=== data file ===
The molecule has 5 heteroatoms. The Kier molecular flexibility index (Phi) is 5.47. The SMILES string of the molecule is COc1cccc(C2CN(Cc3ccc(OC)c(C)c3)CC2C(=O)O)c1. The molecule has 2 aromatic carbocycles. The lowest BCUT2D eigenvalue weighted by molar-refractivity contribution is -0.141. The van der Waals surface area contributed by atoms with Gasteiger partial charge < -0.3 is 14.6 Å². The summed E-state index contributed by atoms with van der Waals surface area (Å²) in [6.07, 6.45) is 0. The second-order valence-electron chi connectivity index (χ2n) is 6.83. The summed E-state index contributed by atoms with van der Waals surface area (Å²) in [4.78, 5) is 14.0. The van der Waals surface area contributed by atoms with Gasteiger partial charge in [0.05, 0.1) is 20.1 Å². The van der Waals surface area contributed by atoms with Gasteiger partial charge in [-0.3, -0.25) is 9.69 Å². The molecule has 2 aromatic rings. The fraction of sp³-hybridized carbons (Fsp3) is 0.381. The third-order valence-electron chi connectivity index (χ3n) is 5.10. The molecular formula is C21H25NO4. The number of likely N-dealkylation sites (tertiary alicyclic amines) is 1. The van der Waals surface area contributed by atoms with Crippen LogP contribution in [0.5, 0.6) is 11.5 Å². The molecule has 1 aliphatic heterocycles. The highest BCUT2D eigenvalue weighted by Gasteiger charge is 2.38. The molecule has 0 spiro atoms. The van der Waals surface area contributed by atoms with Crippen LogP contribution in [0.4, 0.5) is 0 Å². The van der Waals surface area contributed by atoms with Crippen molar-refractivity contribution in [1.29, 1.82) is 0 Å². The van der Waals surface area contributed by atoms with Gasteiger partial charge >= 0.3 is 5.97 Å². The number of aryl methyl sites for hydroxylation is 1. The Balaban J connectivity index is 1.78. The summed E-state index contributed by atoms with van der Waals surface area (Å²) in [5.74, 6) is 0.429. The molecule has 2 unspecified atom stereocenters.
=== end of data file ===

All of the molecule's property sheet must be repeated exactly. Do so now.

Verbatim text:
The molecule has 5 heteroatoms. The Kier molecular flexibility index (Phi) is 5.47. The SMILES string of the molecule is COc1cccc(C2CN(Cc3ccc(OC)c(C)c3)CC2C(=O)O)c1. The molecule has 2 aromatic carbocycles. The lowest BCUT2D eigenvalue weighted by molar-refractivity contribution is -0.141. The van der Waals surface area contributed by atoms with Gasteiger partial charge < -0.3 is 14.6 Å². The summed E-state index contributed by atoms with van der Waals surface area (Å²) in [6.07, 6.45) is 0. The second-order valence-electron chi connectivity index (χ2n) is 6.83. The summed E-state index contributed by atoms with van der Waals surface area (Å²) in [4.78, 5) is 14.0. The van der Waals surface area contributed by atoms with Gasteiger partial charge in [0.05, 0.1) is 20.1 Å². The van der Waals surface area contributed by atoms with Gasteiger partial charge in [-0.3, -0.25) is 9.69 Å². The molecule has 2 aromatic rings. The fraction of sp³-hybridized carbons (Fsp3) is 0.381. The third-order valence-electron chi connectivity index (χ3n) is 5.10. The molecular formula is C21H25NO4. The number of likely N-dealkylation sites (tertiary alicyclic amines) is 1. The van der Waals surface area contributed by atoms with Crippen LogP contribution in [0.5, 0.6) is 11.5 Å². The molecule has 1 aliphatic heterocycles. The highest BCUT2D eigenvalue weighted by Gasteiger charge is 2.38. The molecule has 0 spiro atoms. The van der Waals surface area contributed by atoms with Crippen LogP contribution in [0.4, 0.5) is 0 Å². The van der Waals surface area contributed by atoms with Crippen molar-refractivity contribution in [1.29, 1.82) is 0 Å². The van der Waals surface area contributed by atoms with Gasteiger partial charge >= 0.3 is 5.97 Å². The number of aryl methyl sites for hydroxylation is 1. The Balaban J connectivity index is 1.78. The summed E-state index contributed by atoms with van der Waals surface area (Å²) in [5.74, 6) is 0.429. The molecule has 2 unspecified atom stereocenters.